LONDON (Reuters) - Changes in the size of a loosely defined global “dollar zone” could lead to faster than expected shifts in the composition of world currency reserves, potentially eroding the role of the U.S. unit, said a study published on Sunday.
The study, part of a quarterly review by the Bank for International Settlements, argues the dollar’s domination of reserves stems chiefly from the extent to which many currencies are tied either formally or through trade links like a dependency on oil or other dollar-priced commodities.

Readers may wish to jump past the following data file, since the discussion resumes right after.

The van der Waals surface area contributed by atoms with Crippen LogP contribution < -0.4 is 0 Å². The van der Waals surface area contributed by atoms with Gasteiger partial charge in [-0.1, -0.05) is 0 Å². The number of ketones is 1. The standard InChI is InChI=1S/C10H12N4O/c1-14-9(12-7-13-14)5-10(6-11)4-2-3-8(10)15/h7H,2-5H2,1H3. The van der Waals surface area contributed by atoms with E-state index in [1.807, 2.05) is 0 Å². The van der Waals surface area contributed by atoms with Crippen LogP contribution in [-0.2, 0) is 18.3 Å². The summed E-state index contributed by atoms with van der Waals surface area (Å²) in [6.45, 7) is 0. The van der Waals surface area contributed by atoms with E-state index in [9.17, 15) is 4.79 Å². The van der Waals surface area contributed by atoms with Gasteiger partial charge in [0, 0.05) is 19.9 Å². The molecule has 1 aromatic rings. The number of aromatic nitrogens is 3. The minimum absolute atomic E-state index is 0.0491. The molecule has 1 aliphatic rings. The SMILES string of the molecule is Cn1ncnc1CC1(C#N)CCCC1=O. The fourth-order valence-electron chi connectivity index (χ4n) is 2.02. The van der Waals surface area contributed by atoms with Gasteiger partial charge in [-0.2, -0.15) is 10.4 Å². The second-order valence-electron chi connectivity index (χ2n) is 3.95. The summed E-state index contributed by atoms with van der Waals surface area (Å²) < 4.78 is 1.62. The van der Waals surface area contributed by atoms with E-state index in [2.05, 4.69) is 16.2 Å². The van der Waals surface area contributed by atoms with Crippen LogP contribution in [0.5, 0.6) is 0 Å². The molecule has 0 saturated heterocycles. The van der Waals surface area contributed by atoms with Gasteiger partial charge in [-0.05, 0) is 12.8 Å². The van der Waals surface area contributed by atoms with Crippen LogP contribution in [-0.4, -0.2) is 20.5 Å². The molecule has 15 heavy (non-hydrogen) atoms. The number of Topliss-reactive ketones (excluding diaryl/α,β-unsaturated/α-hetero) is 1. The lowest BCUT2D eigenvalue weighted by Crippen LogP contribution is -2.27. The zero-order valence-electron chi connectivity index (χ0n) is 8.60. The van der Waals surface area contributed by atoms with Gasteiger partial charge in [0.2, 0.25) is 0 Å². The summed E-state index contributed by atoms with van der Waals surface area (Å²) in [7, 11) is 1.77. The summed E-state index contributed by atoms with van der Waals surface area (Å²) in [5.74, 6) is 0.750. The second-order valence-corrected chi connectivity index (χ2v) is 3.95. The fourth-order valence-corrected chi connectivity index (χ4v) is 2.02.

As a result, while the dollar’s overall value has declined by 18 percent since the 1970s against major currencies, and by more than half against the euro and yen, its share of reserves has fallen just 5 percentage points from 66 percent to 61 percent.
The findings suggest that China’s rapid growth, even if accompanied by the development of money and bond markets and a free float of the renminbi, might not be enough for the currency to eclipse the dollar in official reserve holdings.
“By contrast, if the renminbi at some point showed substantial independent movement against the major currencies and if its neighbors’ and trading partners’ currencies shared that movement, then it might be said that ‘the renminbi bloc is here’,” the paper said.
Reporting by Patrick Graham; Editing by Tom Heneghan